- v. engage in negotiations in order to reach an agreement
- n. an occurrence that causes special pleasure or delight
- v. regard or consider in a specific way
- v. provide treatment for
- v. provide with a gift or entertainment
- v. act on verbally or in some form of artistic expression
- v. subject to a process or treatment, with the aim of readying for some purpose, improving, or remedying a condition
- From Anglo-Norman treter, Old French tretier, from Latin trāctare ("to pull", "to manage"), from the past participle stem of trahere ("to draw", "to pull"). (Wiktionary)
- Middle English tretien, from Old French traitier, from Latin tractāre, frequentative of trahere, to draw. (American Heritage® Dictionary of the English Language, Fourth Edition)
“447 Btu / lb could be achieved through decreased chemical Total heat savings usage, less blowdown to treat at the waste treat = 18,580 lb / hr x 447 Btu / lb ment plant, and reduced makeup water demand.”
“Certainly if I was asked that question I would think that the word treat means exactly what it says, treatment, and I would say no," said Jim Bullock, an independent broker who helps lawyers who are going after insurance companies.”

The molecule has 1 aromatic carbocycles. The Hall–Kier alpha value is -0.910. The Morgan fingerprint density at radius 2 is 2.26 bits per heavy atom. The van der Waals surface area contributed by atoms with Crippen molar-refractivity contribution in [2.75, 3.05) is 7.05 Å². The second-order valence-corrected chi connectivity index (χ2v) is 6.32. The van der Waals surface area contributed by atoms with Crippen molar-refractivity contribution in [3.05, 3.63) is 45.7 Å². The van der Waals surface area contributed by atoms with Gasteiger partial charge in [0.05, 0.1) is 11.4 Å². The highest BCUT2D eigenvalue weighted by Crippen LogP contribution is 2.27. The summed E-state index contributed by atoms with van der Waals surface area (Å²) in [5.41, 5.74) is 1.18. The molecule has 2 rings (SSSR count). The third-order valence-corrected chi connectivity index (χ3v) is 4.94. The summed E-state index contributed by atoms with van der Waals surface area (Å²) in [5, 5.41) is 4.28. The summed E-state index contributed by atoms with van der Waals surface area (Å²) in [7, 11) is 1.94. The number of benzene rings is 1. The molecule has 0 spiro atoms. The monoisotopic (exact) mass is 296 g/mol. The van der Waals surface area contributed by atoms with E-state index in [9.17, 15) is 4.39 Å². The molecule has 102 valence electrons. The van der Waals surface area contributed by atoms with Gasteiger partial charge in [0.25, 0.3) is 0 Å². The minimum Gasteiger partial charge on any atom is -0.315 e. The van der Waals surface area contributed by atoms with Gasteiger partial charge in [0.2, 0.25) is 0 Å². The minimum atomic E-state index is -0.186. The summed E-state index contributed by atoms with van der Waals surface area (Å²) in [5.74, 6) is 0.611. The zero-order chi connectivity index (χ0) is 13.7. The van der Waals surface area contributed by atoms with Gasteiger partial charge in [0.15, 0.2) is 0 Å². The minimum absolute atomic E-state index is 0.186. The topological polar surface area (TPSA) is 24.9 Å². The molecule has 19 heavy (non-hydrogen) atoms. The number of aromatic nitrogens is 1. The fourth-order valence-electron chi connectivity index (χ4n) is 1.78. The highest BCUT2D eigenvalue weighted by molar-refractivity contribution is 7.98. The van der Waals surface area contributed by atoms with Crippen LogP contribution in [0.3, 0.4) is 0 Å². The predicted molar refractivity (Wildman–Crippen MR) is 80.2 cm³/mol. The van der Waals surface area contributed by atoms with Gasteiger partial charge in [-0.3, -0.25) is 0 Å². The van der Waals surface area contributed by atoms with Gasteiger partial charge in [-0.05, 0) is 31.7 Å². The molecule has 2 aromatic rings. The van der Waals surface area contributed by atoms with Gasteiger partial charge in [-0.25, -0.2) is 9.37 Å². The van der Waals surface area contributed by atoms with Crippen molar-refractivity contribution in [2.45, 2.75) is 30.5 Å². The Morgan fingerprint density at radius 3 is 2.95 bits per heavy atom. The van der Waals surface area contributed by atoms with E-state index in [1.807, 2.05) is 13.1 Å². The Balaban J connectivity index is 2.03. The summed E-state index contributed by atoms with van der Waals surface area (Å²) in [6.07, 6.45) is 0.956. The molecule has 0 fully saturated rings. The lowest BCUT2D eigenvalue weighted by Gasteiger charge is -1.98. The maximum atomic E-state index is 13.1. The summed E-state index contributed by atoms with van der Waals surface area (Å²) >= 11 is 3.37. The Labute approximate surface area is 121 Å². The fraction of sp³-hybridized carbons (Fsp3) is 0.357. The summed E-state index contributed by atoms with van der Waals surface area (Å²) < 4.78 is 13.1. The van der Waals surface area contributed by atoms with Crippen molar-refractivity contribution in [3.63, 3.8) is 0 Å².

“The hot dog or bologna bits as a treat is an interesting idea ...”
“I know, I should buy the cheap stuff, but come on, a treat is a treat in hard times.”
“I wish your rendezvous to be a surprise, what you call a treat - my petit cadeau to you.”
“This is a heist and caper rolled into one dandy short term treat if you don't look too closely.”
“Right: What the hell kind of treat is this supposed to be?”
“The tasty, chewy treat is good for you and can help in strengthening the jaws and teeth.”
“Â The tasty, chewy treat is good for you and can help in strengthening the jaws and teeth.”
“While I can't show you that particular clip, I do have a little treat from the home video release, exclusive to MTV.”
These user-created lists contain the word ‘treat’.
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“A verb which denotes the frequent occurrence or repetition of an action, as . . . waggle from wag.” — Century Dictionary and Cyclopedia.
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Words made of the following: qwertasdfgzxcvb. I've stood on the shoulders of giants... users mollusque and reesetee made similar lists before I even existed on Wordnik. :)
Very basic words for ESL students.
The Last Good Words Left
Looking for tweets for treat.